Cleaning out an attic is a subtle form of time-travel, isn’t it? While we packed up our house this past week we stumbled upon many interesting artifacts. These included early pencil illustrations I did in high school, a brochure from a bed & breakfast we stayed at in Savannah, Georgia early in our marriage, and even a letter one of our students wrote to our daughter the week she was born twelve years ago, intended for her to read in the future. These items were interesting, sentimental and sometimes embarrassing, but there was one item that truly struck me—a box of old tax returns and financial records.
Why did this excite me? Because the documents needed to be immediately destroyed. Shredding them seemed so 1990’s, so I took the initiative to burn them in the backyard. I dumped hundreds of pages of documents into an aluminum basin and set it on fire. And there I just sat staring—the flames saturating the white pages to black, then gray, then to crumbs carried away by the wind. I was literally burning down my life. Gone. It felt like I was hiding evidence to a murder.
I was free to consider certain things that were once so important, such as receipts, tax returns and mortgage payment records, not very important at all. In fact, so unimportant that I could light them on fire and no one would really care.
There are so many things we think are so important in our lives, and many of those things have a direct correlation with our net worth. But if we were to set fire to everything that makes up our net worth, what would be left? Everything else—our relationships, our experiences, and our free will, just to name a few. But you know what else would be left? Music, beauty, art, natural surroundings, the sound of the world slowly turning as it continues to provide the air we breath. This, as John Busacker suggests in his book Fully Engaged, is our “life worth.” I like the sound of that. It sounds like being free.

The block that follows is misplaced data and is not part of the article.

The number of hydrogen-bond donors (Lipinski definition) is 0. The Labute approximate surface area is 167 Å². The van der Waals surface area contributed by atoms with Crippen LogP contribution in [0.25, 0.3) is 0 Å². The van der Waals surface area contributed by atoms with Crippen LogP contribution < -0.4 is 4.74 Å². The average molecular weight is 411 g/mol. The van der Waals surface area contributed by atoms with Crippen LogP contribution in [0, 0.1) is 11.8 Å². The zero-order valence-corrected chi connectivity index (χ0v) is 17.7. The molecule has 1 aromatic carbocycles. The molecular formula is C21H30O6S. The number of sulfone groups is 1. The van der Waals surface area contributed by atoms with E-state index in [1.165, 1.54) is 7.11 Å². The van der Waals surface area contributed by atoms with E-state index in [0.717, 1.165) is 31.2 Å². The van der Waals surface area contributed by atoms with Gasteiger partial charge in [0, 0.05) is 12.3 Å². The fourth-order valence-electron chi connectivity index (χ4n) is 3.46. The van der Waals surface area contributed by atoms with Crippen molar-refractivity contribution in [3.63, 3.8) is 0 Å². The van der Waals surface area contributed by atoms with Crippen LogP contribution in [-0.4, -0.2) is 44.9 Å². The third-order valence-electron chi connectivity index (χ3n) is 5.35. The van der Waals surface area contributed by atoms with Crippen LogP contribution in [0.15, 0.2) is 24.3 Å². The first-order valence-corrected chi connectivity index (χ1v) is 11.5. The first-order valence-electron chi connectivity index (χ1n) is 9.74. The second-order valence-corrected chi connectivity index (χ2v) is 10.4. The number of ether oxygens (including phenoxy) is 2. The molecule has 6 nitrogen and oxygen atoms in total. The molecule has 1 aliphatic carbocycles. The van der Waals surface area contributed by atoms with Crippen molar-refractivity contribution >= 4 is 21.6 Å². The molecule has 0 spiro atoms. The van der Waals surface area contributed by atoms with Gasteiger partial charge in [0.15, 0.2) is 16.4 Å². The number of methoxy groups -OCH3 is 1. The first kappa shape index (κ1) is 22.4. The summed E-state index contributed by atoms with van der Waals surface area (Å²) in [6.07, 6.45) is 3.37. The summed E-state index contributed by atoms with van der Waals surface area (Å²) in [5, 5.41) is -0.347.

I know full well that most of what I build, acquire, or accomplish will turn to dust. The song Hurt, written by Nine Inch Nail’s Trent Reznor and one of the last songs recorded by Johnny Cash, delivers a very sobering message about reaping what we’ve sewn in life, and the bitter sentiment that we may come to at the end of our lives: What have I become, my sweetest friend? Everyone I know goes away in the end. And you could have it all; my empire of dirt.
Even if you’ve only halfway paid attention to the teachings of Jesus, it’s clear that he cautions us not to live silly lives that are simply monuments we erect unto ourselves. And this came from a homeless rabbi who owned nothing but the tunic on his back. So, between Trent Reznor and Jesus, this thought gives me pause. I’m not saying that we all need to pull a Saint Francis, sell everything we own and start the next TOMS Shoes. I suppose what I’m saying is that somewhere beyond our net worth is everything else. We should probably go looking for it.
Photo (Flickr CC) by A Silly Person